It means putting myself first more often. This doesn’t mean I’ll stop caring for others and just do what I want. It means listening to what I really need so that I can be there for others feeling rested and balanced within. For me that means this year when I go home to Germany to visit my family, I might take myself off to an Airbnb for two nights to give myself quality down time. As an introvert I need time alone to process and recharge. Being a guest at someone’s house can be draining and it takes me away from my own centre. I’ve allowed it to happen way too many times in the past.
Self-care means getting enough sleep and allowing myself to rest when I need to. During the hot summer months the Vietnamese tend to nap wherever they are. On a fold-out chair in a market stall or at the back of the shop. I’ve even seen people napping stretched out on their scooters. Since I like do as the locals do, this is an easy tradition to follow. It also means getting enough sleep. I am with Adrianna Huffington on this, sleep is the secret super power. I don’t have to be convinced to get to bed early, I do it anyway because since moving to the tropics I enjoy getting up early to beat the heat.
Sticking to a strict morning routine. This may sound counter-intuitive, given that self-care implies being gentle to yourself. For most of my life I’ve hated having strict rules and routines, but I’ve come to value their effectiveness late in life. Watching my partner rise at 5am every morning, without exception, I’ve realised the benefits of getting up early. It gives him two hours of alone time in complete stillness and he never seems rushed or stressed during the day as a result of it.
I still struggle with getting up at 5am, especially in winter, but I have a morning routine that I follow each day. Without it my day doesn’t feel right. It involves 30-40 minutes of exercise (I alternate between jogging, yoga and, in summer, swimming); 20 minutes mediation; 20 minutes journaling. It’s my sacred time, it’s when I am alone with myself, listening, checking in, setting myself up for the day. It makes me feel anchored inside myself.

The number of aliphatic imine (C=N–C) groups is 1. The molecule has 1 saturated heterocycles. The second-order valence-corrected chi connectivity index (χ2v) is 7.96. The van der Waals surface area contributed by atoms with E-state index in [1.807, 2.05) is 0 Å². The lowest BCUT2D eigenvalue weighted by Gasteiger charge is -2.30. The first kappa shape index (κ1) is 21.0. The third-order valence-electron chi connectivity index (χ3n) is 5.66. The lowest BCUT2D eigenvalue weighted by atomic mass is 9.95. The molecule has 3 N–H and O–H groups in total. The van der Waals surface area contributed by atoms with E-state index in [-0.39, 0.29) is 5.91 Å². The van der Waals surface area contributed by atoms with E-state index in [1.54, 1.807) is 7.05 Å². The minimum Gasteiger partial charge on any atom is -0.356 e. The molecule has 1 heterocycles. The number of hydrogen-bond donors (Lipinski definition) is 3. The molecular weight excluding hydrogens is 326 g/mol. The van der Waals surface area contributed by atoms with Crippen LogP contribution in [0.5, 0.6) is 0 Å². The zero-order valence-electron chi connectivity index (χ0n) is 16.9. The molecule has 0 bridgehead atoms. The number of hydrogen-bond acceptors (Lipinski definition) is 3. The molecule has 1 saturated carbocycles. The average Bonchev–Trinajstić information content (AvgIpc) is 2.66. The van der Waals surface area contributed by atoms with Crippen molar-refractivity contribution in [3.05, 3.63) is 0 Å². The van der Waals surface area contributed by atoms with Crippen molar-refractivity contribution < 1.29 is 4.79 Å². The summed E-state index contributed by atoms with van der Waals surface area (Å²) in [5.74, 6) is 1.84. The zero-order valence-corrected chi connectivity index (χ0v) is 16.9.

Self-care means doing things that are fun and that are NOT work. This is a hard one for me because I really love what I do. It’s the reason why I left a tenured University position for a self-directed life. I discovered my passion and knack for creative visual design late in life. I often joke that for me a great weekend means staying home and designing a new page on my website. But it’s not healthy, because it means I don’t take a break from work.
This year I’ll make a conscious effort to do more things that are not work related. I’ve started going to a regular Vietnamese class and I’ve started walking into town at the end of the day either listening to my favorite podcast (which always somehow comes back to work) or taking photos of life in my local fishing village. For me photography is a mindfulness exercise that takes me out of my head and connects me to the here and now.
So that’s what my self-care will look like in 2019. It’s not going to cost me anything, because self-care isn’t an extravagant luxury that involves spa treatments. It’s about identifying what you, and I, need to feel nourished and energised so that we can keep on being productive and be fully present for those who need us.
I am curious, do you have a word for 2019? If you’re interested you can still download my end-of-year Mindfulness Reset self-care kit and find your word. It’s not too late to make this a year of connecting consciously to your purpose and setting fresh intentions.
As I write this, all around me the Vietnamese are gearing up to celebrate Tet, the lunar New Year. It starts on February 1st. I am using it as the starting date of my fresh start into a year of more self-care. Feel free to join me!